Walmart starts dairy production with own milk plant in Indiana

USA – The American multinational retail corporation, Walmart has inaugurated a new dairy processing plant in Fort Wayne, Indiana, its first food production facility in the United States.

The facility will produce liquid milk sourced from 30 dairy farms in Indiana and Michigan, serving some 500 Walmart stores in Illinois, Indiana, Ohio, Michigan and Northern Kentucky.

Speaking to The Street, Walmart spokeswoman Molly Blakeman said the plant once fully operational, will be the largest for fluid milk or drinking milk in the country.

The investment will see Walmart sell the milk in five different forms that is, whole, 2%, 1% and skim plain and 1% chocolate milk.

Though the spokesperson declined to reveal the amount spent on setting up the facility, Fort Wayne newspaper reported the investment as US$165 million

Walmart noted that the plant which had already began processing, filtering and packaging milk products will help realise production efficiencies.

In one way to reduce transportation costs which are reported to have sky-rocketed, some food and beverage companies are resolving to own processing plants.

Kroger and Albertsons have both opened such facilities to enhance efficiencies, offer flexibility depending on demand and prices for liquid milk products as well as more control over supply.

The supermarket giant announced plans to build a dairy processing plant to supply its own store-brand milks back in March 2016.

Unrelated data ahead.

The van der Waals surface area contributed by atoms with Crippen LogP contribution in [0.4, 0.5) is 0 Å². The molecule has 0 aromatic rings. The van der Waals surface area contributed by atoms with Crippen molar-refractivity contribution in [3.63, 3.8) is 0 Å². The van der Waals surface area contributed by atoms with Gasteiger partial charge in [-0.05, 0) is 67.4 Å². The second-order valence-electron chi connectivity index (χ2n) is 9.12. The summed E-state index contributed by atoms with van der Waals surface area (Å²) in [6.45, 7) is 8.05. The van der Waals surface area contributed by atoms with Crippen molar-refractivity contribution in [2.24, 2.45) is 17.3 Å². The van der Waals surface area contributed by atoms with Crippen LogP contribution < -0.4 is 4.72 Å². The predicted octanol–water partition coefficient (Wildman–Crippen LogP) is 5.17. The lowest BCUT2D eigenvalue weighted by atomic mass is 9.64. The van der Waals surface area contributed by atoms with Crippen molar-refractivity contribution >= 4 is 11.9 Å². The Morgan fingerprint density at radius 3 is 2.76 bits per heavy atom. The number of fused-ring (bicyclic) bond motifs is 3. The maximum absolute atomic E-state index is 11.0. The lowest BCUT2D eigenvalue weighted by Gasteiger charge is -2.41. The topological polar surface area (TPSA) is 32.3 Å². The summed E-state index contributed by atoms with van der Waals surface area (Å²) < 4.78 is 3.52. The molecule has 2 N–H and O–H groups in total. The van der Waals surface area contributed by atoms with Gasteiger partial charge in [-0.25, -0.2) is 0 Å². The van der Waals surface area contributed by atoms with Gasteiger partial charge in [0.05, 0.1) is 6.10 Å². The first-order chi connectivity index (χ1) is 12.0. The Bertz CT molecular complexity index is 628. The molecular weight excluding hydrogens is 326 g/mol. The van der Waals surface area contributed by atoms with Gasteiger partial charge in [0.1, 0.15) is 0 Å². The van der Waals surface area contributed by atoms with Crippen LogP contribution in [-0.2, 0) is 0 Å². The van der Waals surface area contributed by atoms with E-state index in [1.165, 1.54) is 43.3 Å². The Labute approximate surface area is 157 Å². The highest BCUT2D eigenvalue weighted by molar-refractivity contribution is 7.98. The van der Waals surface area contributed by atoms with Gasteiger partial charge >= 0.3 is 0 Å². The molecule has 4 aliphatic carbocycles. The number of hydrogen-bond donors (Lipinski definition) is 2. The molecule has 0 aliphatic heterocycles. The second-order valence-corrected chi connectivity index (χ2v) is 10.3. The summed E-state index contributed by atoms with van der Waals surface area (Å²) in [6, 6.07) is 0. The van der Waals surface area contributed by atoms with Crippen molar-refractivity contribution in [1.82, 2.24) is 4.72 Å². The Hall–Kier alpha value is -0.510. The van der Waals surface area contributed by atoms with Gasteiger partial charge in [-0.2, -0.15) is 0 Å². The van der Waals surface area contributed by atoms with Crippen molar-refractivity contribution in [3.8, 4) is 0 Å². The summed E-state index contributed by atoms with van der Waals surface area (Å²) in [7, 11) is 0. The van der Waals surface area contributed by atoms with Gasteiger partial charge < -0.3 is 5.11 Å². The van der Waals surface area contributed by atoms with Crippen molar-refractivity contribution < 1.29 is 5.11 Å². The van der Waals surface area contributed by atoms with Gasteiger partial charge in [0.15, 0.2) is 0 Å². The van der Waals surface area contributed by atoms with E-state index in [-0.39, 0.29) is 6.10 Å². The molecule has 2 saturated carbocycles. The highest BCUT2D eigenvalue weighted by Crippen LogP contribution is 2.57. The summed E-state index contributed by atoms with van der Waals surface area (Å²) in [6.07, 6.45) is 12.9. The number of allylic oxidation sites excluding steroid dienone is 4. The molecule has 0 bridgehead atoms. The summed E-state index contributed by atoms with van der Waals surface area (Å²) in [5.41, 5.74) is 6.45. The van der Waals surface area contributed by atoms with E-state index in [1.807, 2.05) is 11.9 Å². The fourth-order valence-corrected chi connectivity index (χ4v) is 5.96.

According to them, the facility would leverage the latest technologies to process white and chocolate milk sold under the Great Value and Member’s Mark labels.

Declining fluid milk consumption in the US

This comes even as dairy companies are stocking low due to a decline in consumption of fluid milk in America in addition to a surging demand for dairy alternatives in the market.

Milk although has a declining market share, the sector remains prospective with annual refrigerated fluid whole milk and skim/low fat milk sales of US$8 billion in 2016, according to Forbes.

Big retailers such as Aldi, Lidl and Kroger have embarked on various strategies including ramping up price wars on milk to gain a better part of the declining market share.

After Walmart tabled intentions to open the plant, one of its primary dairy suppliers, Dean Foods of Texas cancelled more than a hundred contracts with farmers across eight states, something that heavily impacted farmers in the already ailing industry.

Low milk prices resulting from oversupply have driven a number of Indiana dairy farms out of business in several states.

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